33 thoughts on “Chabad Takes Rabbi Friedman to the Woodshed – Tikun Olam תיקון עולם إصلاح العالم
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  1. Another Chabad rabbi recently brought my umpteenth attempt to find a shul where I could at least pretend to belong, to an abrupt end, with the statement “As good Muslims, their first ‘mitzvah’ was to kill Jews” (in reference to the Riverdale “plot”). I got up and left, and have crossed another shul off my list. The “liberals” haven’t been much better. Shver tzu sein a yid.

      1. I live in Rome and the pickings are slim. At the moment, only Ortho, although attempts are being made to found a liberal congregation (affiliated with WUPJ). Sadly, those involved in the liberal initiative express views on Israel that would be quite at home in a Chabad setting. Shoah, anti-Semitism (real or imagined) and Zionist chauvinism are the glue that keeps Jews together in this part of the world. Especially sad in one of the world’s oldest Jewish communities.

        1. Ah, I should’ve realized fr. yr. e mail address that you were in Italy. I’m sorry there isn’t more available to you there. I suppose the Holocaust did a pretty good job of destroying much of the Italian Jewish community.

          This is a long way from Rome, but do you know Edward Serotta’s Centropa? They are a group based in Prague & devoted to preserving Jewish life & culture in central & eastern Europe. I’ll get you a link if you need one or you can Google it here. I’ve written twice about Centropa.

          1. I know the Italian Jewish community a little. Did my dissertation on Shadal’s ethics. I must say the problem everywhere is that progressive Jews whose spiritual values are in fact political, about care for others, are driven out of synagogues, and always have been. This is is a universal and ancient problem, going back to our best Jewish prophets being hounded by our worst priests and kings. It takes constant effort to re-balance Jewish ritual expression. It is not the Holocaust. it is neglect, and it is modern freedom that allows us to disappear into the woodwork of cosmopolitanism. So the playing field is left to a solid representation of jingoists and ethnonationalists. What to do?
            http://www.marcgopin.com

          2. I have spoken to the rabbi in question. He has accepted my criticism and apologised. I have also discussed the marginalisation of Jews who don’t toe the tribal line, with him. I am cautiously optimistic. Thank you for your comment Marc. Sadly, Italian Jewry today is a long way from Shadal, Benamozegh, or the great Jewish thinkers of the Renaissance.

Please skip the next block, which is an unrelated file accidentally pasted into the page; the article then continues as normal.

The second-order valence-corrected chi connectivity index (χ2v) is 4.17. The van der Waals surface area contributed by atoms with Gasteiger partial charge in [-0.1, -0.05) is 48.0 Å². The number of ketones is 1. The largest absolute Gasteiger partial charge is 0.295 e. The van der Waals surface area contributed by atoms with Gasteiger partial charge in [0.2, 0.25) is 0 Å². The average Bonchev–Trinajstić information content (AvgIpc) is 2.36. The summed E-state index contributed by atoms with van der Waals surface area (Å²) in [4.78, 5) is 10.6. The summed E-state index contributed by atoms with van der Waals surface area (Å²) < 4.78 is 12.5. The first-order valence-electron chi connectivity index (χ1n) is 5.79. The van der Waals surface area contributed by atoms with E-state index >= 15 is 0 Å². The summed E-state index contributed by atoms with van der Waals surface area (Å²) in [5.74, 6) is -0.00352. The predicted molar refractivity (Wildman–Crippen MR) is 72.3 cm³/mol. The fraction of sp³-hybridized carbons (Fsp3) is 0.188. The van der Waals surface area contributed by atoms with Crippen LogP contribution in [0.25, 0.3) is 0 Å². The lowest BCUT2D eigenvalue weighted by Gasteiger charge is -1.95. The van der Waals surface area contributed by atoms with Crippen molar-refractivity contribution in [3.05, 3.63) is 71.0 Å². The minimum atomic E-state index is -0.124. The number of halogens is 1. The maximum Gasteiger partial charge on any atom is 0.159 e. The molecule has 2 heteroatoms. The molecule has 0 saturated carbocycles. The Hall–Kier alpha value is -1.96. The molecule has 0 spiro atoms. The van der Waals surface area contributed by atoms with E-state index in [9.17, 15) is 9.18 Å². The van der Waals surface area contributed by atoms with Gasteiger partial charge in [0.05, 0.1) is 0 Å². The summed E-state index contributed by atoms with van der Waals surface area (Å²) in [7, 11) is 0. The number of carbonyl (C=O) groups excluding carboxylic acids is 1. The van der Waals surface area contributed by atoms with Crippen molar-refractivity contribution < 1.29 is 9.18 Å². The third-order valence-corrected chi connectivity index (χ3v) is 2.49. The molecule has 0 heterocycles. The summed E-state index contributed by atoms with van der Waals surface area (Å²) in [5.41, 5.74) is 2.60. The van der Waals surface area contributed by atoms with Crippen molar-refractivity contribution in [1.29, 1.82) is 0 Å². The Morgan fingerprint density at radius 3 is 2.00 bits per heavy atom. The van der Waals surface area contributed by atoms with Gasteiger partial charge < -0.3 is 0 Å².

2. Dear Mr. Silverstein,

        Why don’t you advise Shemuel to convert to Christianity and go to a church instead? Was Jesus Christ not the first Reconstructionist Rabbi?

        I am disgusted by the journalist’s take on Rabbi Friedman’s statement and am horrified to think that it may be true. But your pathetic attempt to pick up recruits for your ideological / political camp is so convoluted it is beyond words.
        I am not affiliated with any religious organization and do not frequent any synagogue, but I can say that for Chabbod, that they still consider people like you a Jew, even so!
        BTW, since you are into Tikun Olam, I am wondering how you are reacting to Fogel family’s murder in Itamar?
        Please do share your views.

        1. I can say that for Chabbod, that they still consider people like you a Jew

          You are an unaffiliated Jew who knows little or nothing about Judaism & Chabad & yet you are willing to speak on behalf of that group to say whether they consider me a Jew or not?? Really. By what power or knowledge do you arrogate this right to yrself? I’ll have you know that Chabadniks would NOT consider me a Jew, at least not a Jew they would have a thing to do with.

          Instead of being an ignorant lazy person why don’t you just Google the site to find out what I’ve written about Itamar?

      1. I’m not too sure this guy is a moron. It seems that one rabbi’s comments receives front page mention while the incitement, inflammatory, violent, hateful, eliminate-all-Jews remarks occurring in mosques all over the world on a daily basis are being ignored.

        Correct me if I’m wrong, but that doesn’t seem like impartial coverage to me nor does it help prevent more terror attacks. The latest against America took place in Arkansas where an innocent American soldier was killed by a Jihadist.

        [comment edited per comment rules]

        1. eliminate-all-Jews remarks occurring in mosques all over the world on a daily basis

          You wouldn’t by any chance have any proof of yr wildly wingnutty claim would you?

          an innocent American soldier was killed by a Jihadist.

          Spoken like a true neocon. First, the shooter is an African-American convert to Islam. As far as we now know his act was that of a lone deranged individual. He may have committed this heinous act out of some sort of commitment to Islamist values. That will be determined by a police investigation.